from the GNU version of the Collaborative International Dictionary of English.
- adjective Made of the stone or material called by the Romans
murrha; -- applied to certain costly vases of great beauty and delicacy used by the luxurious in Rome as wine cups.
- adjective glassware made in imitation of murrhine vases and cups.
from Wiktionary, Creative Commons Attribution/Share-Alike License.
- adjective Made of the
stoneor materialcalled murrha by the Ancient Romans; applied to certain costly vasesof great beauty and delicacy used by the luxurious in Rome as wine cups.
from Wiktionary, Creative Commons Attribution/Share-Alike License
Of this fluor-spar were formed the celebrated murrhine cups which were in use in Rome in the days of Pliny among the richest people, and for which fabulous prices were paid.
The question is not likely to be settled, and it is not improbable that the material of these murrhine vases is entirely unknown to us, as the quarries of many marbles used by the ancients have hitherto eluded our research, and the marbles themselves are only known by their recurrence among ancient buildings.
To this it is objected, that onyx and murrha, onyx vases and murrhine vases are alike mentioned by Latin writers, and never with any hint as to their identity; nay, there is a passage in which Heliogabalus is said to have onyx and murrhine vases in constant use.
Titus Petronius on his death-bed defrauded the avarice of Nero, who had compelled him, by a common piece of tyranny, to appoint the crown his heir by breaking a murrhine trulla, or flat bowl, worth 300 talents.
Each of the three rooms was walled with cases and shelves; on the shelves were displayed his larger curios, vases, cameos, intaglios, plaques, murrhine bowls and such like; in the cases were necklaces, bracelets, rings, seals and trays of unset gems of all sorts and sizes.
Another had a pair of those odorous murrhine vases, which Pompey had found in Armenia, and which on their first appearance set Rome wild; he, too, was invited to die.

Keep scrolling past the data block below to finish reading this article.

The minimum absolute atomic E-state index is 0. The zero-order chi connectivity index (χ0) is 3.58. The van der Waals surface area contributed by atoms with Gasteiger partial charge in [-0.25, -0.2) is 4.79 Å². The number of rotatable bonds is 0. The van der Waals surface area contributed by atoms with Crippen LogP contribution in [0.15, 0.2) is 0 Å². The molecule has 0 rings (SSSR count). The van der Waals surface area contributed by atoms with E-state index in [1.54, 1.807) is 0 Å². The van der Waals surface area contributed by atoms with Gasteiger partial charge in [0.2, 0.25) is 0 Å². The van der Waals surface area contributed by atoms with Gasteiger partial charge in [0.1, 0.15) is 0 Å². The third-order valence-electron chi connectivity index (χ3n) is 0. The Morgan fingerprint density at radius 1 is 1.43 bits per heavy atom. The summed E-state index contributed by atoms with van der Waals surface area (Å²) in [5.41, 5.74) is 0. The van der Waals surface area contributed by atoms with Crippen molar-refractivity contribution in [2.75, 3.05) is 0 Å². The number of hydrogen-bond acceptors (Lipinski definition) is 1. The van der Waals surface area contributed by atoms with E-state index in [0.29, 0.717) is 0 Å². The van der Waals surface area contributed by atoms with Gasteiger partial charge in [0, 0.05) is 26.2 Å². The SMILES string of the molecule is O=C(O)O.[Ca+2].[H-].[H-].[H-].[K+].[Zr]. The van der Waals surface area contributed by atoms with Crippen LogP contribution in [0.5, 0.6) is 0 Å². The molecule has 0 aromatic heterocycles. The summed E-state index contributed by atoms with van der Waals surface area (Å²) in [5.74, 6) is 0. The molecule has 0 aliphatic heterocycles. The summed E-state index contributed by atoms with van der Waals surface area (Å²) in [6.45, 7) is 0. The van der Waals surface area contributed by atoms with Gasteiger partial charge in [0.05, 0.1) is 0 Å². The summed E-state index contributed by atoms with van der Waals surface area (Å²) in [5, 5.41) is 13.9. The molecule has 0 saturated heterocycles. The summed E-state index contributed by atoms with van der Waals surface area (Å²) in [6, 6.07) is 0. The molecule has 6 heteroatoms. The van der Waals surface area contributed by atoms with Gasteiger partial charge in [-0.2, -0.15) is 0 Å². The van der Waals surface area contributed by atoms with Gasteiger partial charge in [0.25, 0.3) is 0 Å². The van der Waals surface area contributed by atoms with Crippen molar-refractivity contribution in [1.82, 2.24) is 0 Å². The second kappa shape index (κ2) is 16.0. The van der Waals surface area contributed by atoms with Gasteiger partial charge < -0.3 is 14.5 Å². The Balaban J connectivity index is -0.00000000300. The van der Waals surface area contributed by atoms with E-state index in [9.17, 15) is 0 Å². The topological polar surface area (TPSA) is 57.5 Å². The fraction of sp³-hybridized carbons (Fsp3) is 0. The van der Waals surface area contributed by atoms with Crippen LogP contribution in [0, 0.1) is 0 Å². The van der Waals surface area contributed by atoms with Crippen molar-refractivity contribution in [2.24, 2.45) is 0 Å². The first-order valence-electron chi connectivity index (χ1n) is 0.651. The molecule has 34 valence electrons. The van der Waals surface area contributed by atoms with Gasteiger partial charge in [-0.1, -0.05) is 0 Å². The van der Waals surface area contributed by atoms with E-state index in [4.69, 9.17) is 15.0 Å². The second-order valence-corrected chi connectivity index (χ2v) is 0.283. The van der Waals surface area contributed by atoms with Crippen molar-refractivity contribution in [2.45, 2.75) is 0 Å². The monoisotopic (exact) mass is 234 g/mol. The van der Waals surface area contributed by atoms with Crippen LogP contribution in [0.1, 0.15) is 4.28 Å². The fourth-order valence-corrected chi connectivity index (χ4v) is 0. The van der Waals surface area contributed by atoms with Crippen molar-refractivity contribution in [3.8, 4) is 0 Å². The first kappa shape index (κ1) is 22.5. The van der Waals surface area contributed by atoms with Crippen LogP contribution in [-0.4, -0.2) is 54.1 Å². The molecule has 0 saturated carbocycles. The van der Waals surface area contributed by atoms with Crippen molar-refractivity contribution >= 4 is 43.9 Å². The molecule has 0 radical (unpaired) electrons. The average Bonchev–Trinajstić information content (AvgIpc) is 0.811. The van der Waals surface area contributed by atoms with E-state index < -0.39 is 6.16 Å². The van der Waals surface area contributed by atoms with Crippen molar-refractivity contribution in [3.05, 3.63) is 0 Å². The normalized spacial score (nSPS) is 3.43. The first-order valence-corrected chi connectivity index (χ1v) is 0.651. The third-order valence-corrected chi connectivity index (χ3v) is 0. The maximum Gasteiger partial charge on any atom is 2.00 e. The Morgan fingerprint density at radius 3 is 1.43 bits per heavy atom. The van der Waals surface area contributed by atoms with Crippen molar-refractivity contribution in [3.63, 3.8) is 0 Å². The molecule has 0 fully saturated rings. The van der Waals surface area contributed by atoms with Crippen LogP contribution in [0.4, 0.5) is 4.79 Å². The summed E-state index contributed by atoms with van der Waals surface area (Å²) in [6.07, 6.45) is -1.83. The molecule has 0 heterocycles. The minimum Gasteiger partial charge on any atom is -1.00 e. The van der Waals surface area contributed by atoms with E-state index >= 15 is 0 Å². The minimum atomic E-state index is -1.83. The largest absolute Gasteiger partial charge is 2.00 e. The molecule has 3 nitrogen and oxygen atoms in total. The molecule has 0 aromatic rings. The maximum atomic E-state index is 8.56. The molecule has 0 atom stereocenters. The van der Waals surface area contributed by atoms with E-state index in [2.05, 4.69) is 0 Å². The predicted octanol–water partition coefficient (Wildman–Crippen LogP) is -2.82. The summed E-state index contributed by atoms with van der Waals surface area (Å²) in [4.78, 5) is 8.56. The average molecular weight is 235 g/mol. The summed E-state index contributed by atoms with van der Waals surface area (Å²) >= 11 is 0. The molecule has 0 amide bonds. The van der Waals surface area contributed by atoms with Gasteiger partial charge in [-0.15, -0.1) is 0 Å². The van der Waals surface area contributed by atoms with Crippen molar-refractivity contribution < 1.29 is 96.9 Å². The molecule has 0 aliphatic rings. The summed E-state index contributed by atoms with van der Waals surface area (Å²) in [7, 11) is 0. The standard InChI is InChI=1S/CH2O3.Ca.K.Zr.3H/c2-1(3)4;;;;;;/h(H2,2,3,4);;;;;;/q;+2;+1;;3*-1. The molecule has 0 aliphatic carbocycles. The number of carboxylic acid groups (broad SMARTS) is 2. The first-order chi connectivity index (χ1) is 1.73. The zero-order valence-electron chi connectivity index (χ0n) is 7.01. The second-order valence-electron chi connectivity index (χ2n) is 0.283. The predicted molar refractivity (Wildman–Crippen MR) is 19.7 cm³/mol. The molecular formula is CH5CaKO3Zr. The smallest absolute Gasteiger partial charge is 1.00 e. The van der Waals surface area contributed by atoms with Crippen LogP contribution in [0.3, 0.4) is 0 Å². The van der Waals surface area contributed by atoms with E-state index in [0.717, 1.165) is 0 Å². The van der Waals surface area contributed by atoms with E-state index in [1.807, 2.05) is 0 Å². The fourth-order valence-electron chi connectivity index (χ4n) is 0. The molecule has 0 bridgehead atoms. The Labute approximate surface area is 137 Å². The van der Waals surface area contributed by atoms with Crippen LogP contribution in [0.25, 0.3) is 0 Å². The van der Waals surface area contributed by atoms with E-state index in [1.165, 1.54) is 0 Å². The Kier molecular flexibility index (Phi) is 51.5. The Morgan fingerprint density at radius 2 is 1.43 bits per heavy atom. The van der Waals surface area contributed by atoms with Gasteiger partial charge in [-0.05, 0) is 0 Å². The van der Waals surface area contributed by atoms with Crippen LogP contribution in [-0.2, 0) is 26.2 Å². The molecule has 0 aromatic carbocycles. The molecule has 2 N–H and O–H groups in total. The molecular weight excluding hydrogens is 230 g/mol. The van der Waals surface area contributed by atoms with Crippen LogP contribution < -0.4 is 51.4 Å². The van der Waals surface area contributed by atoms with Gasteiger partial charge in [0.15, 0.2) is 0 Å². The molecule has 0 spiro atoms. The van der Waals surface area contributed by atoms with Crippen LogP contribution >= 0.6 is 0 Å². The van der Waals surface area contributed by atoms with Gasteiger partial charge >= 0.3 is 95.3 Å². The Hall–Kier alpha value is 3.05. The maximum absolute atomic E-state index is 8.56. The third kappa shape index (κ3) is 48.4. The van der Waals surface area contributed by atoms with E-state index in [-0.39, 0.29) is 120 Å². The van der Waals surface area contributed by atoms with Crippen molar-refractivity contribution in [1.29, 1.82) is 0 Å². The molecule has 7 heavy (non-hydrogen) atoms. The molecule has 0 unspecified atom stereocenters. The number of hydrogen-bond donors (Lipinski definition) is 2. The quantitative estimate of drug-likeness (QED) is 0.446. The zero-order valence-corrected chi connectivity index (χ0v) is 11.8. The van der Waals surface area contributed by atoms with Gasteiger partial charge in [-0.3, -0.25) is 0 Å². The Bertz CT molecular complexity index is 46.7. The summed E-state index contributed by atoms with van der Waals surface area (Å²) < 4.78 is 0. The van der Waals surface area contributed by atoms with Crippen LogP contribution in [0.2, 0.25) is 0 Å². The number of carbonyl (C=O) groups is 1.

Dinner-services of gold and crystal, murrhine vases, and even his wife's wardrobe of silken robes interwoven with gold, all these, and countless other articles were accordingly returned, and the full auction prices paid back; or were
The murrhine cups, of the nature of which there has been much unsatisfactory discussion, according to Pliny, came from Karmania in
A General History and Collection of Voyages and Travels - Volume 18 Historical Sketch of the Progress of Discovery, Navigation, and Commerce, from the Earliest Records to the Beginning of the Nineteenth Century, By William Stevenson
In the light of heaven he was also of a black colour, but he said that he was not of a black, but of a murrhine colour.
Some esteem those cassidoin or murrhine stones, the richest, which present as it were certain reverberations of certain colors meeting altogether about their edges and extremities, such as we observe in rainbows; others are delighted with certain fatty spots appearing in them; and no account is made of them which show either pale or transparent in any part of them, for these be reckoned great faults and blemishes; in like manner if there be seen in the cassidoin any spots like corns of salts or warts, for then are they considered apt to split.